Health care plan for 'near elderly' considered 3 million Americans aged 55 to 64 years have no coverage now

November 24, 1997|By NEW YORK TIMES NEWS SERVICE

Having succeeded in extending health care coverage to millions of children, the White House and some members of Congress are now turning attention to another group of uninsured Americans -- the 3 million who are 55 to 64 years old.

The people in this age group, called the "near elderly," are too young for Medicare, the insurance program for those 65 and over, and not poor enough for Medicaid, the program for the indigent and disabled. Many have chronic illnesses such as diabetes, high blood pressure, ulcers and bladder and kidney conditions that require extensive and costly care.

Administration officials say President Clinton may propose a means of aiding this group in the 1999 budget that he will introduce early next year, though the specifics of a plan have not been reached. With little room for new spending, one possibility might be to allow those who want Medicare coverage before they are 65 to have it in return for lower Social Security checks after age 65.

But any proposal is likely to get a cool reception in the Republican-led Congress. In view of the commitment to tight budgets and the Republican leadership's reluctance to start new programs, a senior Republican aide said: "I find it hard to imagine that Congress would at this time enact a new entitlement. Even if the beneficiaries shared in the cost, it would still be very costly."

Many of the uninsured near elderly lost jobs and health benefits in the corporate downsizing this decade, while others, often self-employed, have never had insurance. Private coverage that costs $500 a year for children costs $5,000 for the healthiest among those 55 to 64. The unhealthiest are simply denied coverage unless they have it through current or former employers.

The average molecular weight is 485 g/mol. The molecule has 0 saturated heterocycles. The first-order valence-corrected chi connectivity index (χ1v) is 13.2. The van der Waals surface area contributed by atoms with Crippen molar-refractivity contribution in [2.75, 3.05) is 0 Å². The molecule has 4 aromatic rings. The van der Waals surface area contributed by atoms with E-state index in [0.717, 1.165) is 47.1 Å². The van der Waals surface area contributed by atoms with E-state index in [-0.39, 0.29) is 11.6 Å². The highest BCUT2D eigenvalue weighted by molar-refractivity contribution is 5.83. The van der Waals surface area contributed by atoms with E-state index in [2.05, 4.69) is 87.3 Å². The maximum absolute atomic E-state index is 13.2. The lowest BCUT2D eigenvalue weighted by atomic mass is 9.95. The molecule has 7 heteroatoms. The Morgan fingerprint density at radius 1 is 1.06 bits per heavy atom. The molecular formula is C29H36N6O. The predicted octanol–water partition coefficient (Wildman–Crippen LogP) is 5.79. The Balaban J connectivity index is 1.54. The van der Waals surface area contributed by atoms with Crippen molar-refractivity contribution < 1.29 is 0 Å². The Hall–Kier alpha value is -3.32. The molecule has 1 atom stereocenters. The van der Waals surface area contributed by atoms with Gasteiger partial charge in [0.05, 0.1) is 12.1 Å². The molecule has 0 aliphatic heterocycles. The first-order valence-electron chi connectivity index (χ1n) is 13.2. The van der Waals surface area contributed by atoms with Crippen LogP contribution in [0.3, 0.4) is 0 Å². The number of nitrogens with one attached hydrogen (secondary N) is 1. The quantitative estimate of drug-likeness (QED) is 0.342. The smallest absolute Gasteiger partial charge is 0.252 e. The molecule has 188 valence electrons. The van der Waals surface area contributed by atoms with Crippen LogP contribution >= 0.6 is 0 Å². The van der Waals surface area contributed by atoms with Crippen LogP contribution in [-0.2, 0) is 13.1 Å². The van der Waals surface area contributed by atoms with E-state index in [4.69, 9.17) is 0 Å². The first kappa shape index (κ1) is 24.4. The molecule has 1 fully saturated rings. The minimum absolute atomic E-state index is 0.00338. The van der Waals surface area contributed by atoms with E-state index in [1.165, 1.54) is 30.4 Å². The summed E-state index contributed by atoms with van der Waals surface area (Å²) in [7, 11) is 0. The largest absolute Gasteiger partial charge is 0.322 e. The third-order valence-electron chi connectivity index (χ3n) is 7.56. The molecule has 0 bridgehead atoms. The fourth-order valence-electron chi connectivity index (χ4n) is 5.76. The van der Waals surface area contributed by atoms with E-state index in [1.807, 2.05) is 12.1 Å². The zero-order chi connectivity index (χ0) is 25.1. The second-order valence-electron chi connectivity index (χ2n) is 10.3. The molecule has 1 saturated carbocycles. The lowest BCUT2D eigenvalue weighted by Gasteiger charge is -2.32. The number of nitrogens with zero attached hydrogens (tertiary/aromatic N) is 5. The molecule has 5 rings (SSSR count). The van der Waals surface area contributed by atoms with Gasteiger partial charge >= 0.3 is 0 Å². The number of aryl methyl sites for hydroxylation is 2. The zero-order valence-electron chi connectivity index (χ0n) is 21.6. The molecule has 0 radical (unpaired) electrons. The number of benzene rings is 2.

"A high percentage are involuntary retirees," said Ronald Pollack, president of Families USA, a health care advocacy group representing people of all ages. "They've been laid off, induced into retirement or they're unhealthy. They're not likely to be white collar professionals. At this juncture, there are no safety valves for these folks."

With last summer's budget agreement allocating $24 billion over five years to extend coverage to half the nation's 10 million uninsured children, "the near elderly are the next bite of the apple," said a spokesman for Rep. Pete Stark of California, the ranking Democrat on the health subcommittee of the House Ways and Means Committee, and a leading proponent of aiding the near elderly.

But some health care experts question whether, in a period of

fiscal restraint, this group should be the first to follow children among the nation's 41 million uninsured to receive help with their health coverage. According to the Employee Benefits Research Institute in Washington, 13.4 percent of those aged 55 to 64 lack insurance, about half the percentage for people 21 to 29.

"I don't think they're the most deserving," W. David Helms, president of the Alpha Center, a health care research organization in Washington, said of the near elderly. "We have a class of uninsured low-income adults, regardless of age."

"But when we didn't get national health care reform," Helms said, "we did not have the conversation of what will we do for those people who don't have coverage."

Advocates for the elderly are raising the alarm in part because one obvious option facing a bipartisan commission on keeping Medicare solvent is phasing in a raise in the eligibility age for Medicare from 65 to 67, thus adding millions more to the ranks of the uninsured.

Raising the age has some appeal in Congress, which has already approved a phased-in rise in the eligibility age for full Social Security benefits from 65 to 67 to keep that program afloat.

For some lawmakers and lobbyists, the issue of medical coverage for the near elderly has become urgent. That is because, with members of the baby boom generation entering their 50s, the number of near elderly will surge to 30 million by 2005 from 21 million now.

Pub Date: 11/24/97

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